“Acting President” Obama is back from his overseas tour and focusing on domestic policy. But Iraq’s still dominating a lot of the media.
How Obama became Acting President. Reflecting on the warm reception Barack Obama received from European heads of state — and the public — on his overseas trip, the New York Times points out Obama received a welcome more befitting a president than a Senator and presidential candidate. How, the article acts, did he take up the role of acting president?
“The sitting president, a lame duck despised by voters and shunned by his own party’s candidates, now has all the gravitas of Mr. Cellophane in Chicago. The opening for a successor arrived prematurely, and the vacuum had been waiting to be filled. What was most striking about the Obama speech in Berlin was not anything he said so much as the alternative reality it fostered: many American children have never before seen huge crowds turn out abroad to wave American flags instead of burn them.” — NYT
Obama’s lessons from Berlin. Newsweek ran the transcript of an interview with Barack Obama towards the end of his European trip. Interestingly, when asked whether he’d learned anything on the trip which had led him to review or rethink any policies, Obama said Afghanistan:
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Our success in Afghanistan is going to be deeply dependent not just on getting more troops there, which we need, but also some sustained high-level engagement with Pakistan—something that I discussed before but I think is significantly more urgent than even I had imagined. Basically there doesn’t appear to be any pressure at all being placed on Al Qaeda, on these training camps, these safe havens, in the FATA [Federally Administered Tribal Areas].
The interview also covered Obama’s strategy on Iraq, and National Review Online picked up on Obama’s response to Obama’s statement that the number of troops needed to remain in Iraq after withdrawal of the troops was “conditions-based”, prompting NRO to ask:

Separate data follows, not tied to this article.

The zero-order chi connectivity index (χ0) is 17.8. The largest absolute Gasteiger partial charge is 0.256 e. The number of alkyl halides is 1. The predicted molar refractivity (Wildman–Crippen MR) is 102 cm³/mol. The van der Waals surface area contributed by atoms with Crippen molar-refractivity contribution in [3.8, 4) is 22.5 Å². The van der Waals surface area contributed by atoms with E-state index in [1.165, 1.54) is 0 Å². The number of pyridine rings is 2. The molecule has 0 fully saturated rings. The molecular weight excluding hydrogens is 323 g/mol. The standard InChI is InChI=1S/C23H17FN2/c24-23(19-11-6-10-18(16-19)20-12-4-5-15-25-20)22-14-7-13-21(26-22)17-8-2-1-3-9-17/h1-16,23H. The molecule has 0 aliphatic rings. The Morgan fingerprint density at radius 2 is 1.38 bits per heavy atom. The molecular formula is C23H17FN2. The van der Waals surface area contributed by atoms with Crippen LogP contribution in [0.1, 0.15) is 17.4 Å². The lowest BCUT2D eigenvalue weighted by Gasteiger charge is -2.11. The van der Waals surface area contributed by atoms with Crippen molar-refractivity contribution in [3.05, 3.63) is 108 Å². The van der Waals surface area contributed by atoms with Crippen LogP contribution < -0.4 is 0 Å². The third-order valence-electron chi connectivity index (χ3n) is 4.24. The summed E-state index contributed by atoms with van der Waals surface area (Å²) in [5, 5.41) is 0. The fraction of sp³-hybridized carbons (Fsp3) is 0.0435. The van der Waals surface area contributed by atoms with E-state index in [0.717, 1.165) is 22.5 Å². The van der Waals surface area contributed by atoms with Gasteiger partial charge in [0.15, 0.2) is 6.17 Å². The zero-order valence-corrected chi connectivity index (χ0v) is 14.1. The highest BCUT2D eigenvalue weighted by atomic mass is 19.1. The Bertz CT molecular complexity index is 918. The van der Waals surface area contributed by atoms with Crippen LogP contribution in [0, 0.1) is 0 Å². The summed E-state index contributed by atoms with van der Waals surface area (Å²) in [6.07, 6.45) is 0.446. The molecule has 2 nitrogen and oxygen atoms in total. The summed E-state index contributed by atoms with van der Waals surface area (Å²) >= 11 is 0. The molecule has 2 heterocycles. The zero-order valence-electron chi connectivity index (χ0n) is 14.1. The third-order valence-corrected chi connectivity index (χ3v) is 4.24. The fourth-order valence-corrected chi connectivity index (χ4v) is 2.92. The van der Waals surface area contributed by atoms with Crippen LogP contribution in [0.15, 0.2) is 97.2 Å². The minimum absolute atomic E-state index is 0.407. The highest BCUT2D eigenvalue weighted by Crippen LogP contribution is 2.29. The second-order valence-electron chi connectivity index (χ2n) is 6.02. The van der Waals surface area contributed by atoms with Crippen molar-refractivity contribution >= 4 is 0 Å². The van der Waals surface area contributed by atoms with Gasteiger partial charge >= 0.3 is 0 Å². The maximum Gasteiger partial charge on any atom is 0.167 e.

So if the size of the final U.S. force needed in Iraq is conditions-based, and the timing of their stay in Iraq is conditions-based, and it is ‘hard to anticipate where we may be six months from now,’ why is Obama’s current withdrawal timetable seemingly set in stone? What about it is not conditions-based? And if it’s hard to see six months into the future, is it easier to see sixteen months ahead?” — NRO
The Protein Wisdom blog wrote: “Colin Kahl, the day-to-day coordinator of the Obama campaign’s working group on Iraq, thinks the size of that force may be between 60,000-80,000 troops — which will not look like much of a withdrawal to most of his primary base. Perhaps the next interviewer will ask the follow-up Newsweek missed, i.e., how to reconcile a near-impossible withdrawal timetable with an entirely conditions-based residual force. But I would not bet on it.” — Protein Wisdom
The Iraq issue. The candidates have been debating the success of George W. Bush’s “Surge” on Iraq in attempts to either justify continuing along that route (McCain) or to justify a withdrawal (Obama). Commentary suggests the debate over what a victory in Iraq looks like need to consider that there have been three wars in Iraq since 2003: “the U.S.-led war against Saddam Hussein’s Baath Party regime, the civil war between Sunni and Shia militias, and the insurgencies against government and international forces waged by a constellation of guerrilla and terrorist groups.”
“If attacks against the Iraqi government and multinational forces drop off to zero or near zero, it ought to go without saying that the insurgent groups will have lost and the counterinsurgents will have won.” — Commentary
The Polls. Barack Obama’s held a modest lead in the polls for a while, and Rasmussen Reports polling indicates a “modest bounce” since his Berlin speech on Thursday. However, he’s hovering on around 46% and hasn’t expanded his lead beyond where it was a couple of weeks ago. Can he crack 50%? “That would be significant both in the context of this campaign and historically. Since Abraham Lincoln was elected as the first Republican President in 1860, the only Democrats to win the White House with a majority of the popular vote have been Franklin D. Roosevelt, Lyndon B. Johnson, and Jimmy Carter.” — Rasmussen Reports [via Trevor Cook]
Obama on the economy. Back from his nine day overseas tour, Obama has quickly moved to address issues back home. First up will be tonight’s meeting on the US economy. Attendees will include former Treasury Secretary Robert Rubin, former Federal Reserve Chairman Paul Volcker and billionaire investor Warren Buffett. Bloomberg quoted Obama as saying he wants to work on a plan on how to “strengthen the housing and financial markets and to talk more about long-term economic strategies.” — Bloomberg